My take on this conversation is that you're dramatically mismodelling me, and then running really far -- and getting quite distressed -- based on bad models. For instance, it looks to me like you read my 'haha yeah' as "the response", despite how it follows a thousand-odd words of engagement, and is sandwiched between a quote selecting a narrow portion of your argument and a paragraph explaining why I think that argument is off-kilter. I have a sense this sort of dramatic misread of my intentions has been happening repeatedly since the beginning, without engagement with my attempts at clarification, and I currently despair of communication.

I know you haven't solicited advice, but for future reference, if you were taking smaller steps in your assumptions about my intentions, and asking more and earlier questions (example: "What's the 'haha yeah' doing for you? (I'm reading it as broadly dismissive, and feel hurt by it)."), I both expect that you'd have a better chance of communicating with me, and that I'd be more enthusiastic about trying. (I acknowledge that this style of communication requires a high degree of trust, and that you might not have that trust with me.)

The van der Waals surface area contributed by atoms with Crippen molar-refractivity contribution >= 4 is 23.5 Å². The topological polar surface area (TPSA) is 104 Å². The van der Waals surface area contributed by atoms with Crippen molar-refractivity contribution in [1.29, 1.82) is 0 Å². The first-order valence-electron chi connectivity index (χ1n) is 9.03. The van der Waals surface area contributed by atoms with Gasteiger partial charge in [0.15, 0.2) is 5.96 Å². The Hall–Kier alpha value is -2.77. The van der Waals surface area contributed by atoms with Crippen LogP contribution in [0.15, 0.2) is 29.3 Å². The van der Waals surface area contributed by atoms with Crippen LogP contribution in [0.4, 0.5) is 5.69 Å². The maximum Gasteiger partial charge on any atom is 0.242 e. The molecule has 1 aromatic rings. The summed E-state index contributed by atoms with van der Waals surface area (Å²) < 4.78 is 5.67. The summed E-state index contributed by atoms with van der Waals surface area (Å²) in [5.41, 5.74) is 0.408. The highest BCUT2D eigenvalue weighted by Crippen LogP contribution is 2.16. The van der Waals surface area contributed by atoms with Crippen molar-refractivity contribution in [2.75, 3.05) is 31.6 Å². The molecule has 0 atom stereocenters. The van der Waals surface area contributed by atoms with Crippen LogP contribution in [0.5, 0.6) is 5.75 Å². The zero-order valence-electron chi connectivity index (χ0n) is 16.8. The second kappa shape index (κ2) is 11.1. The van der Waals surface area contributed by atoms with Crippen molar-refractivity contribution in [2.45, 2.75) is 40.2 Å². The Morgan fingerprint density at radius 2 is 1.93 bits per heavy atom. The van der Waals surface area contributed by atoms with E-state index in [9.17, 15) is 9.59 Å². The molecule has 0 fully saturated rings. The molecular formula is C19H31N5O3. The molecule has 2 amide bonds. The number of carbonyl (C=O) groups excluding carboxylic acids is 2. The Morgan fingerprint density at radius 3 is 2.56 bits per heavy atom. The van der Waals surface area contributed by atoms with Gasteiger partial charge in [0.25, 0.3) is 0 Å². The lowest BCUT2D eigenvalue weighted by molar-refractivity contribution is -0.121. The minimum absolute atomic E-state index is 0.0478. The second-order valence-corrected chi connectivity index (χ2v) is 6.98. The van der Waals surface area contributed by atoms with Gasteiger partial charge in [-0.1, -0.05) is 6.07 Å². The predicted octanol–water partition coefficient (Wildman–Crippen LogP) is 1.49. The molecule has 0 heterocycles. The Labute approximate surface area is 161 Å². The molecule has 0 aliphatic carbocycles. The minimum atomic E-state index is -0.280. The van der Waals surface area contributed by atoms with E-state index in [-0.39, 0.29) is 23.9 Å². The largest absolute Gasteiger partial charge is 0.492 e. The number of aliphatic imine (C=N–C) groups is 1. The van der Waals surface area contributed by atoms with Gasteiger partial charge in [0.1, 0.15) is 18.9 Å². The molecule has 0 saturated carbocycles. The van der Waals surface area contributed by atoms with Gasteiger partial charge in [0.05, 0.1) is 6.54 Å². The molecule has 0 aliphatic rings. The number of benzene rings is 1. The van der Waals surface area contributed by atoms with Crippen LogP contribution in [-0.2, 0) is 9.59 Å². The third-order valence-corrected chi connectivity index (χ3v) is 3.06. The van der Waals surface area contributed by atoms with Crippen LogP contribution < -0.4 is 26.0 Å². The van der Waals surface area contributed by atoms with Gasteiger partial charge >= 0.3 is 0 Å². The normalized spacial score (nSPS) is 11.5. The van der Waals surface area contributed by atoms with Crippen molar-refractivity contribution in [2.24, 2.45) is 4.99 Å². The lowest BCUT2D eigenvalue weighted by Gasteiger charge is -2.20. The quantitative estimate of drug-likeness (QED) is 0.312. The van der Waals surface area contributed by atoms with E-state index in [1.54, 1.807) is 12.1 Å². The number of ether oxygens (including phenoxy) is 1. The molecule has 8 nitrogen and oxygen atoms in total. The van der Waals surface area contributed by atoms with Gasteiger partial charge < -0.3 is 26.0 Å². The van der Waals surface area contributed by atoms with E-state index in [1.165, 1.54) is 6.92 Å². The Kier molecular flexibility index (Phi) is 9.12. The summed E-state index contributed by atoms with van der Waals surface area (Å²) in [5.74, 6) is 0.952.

As things stand, I have the sense that you're lashing out wildly at shadow-versions of me you've constructed, and I'm not enthusiastic about engaging further on the object level (and my cheerful price is quite high, alas).

But when I do—and I will—if you have any scrap of human decency in your brain, you will not shitpost at me.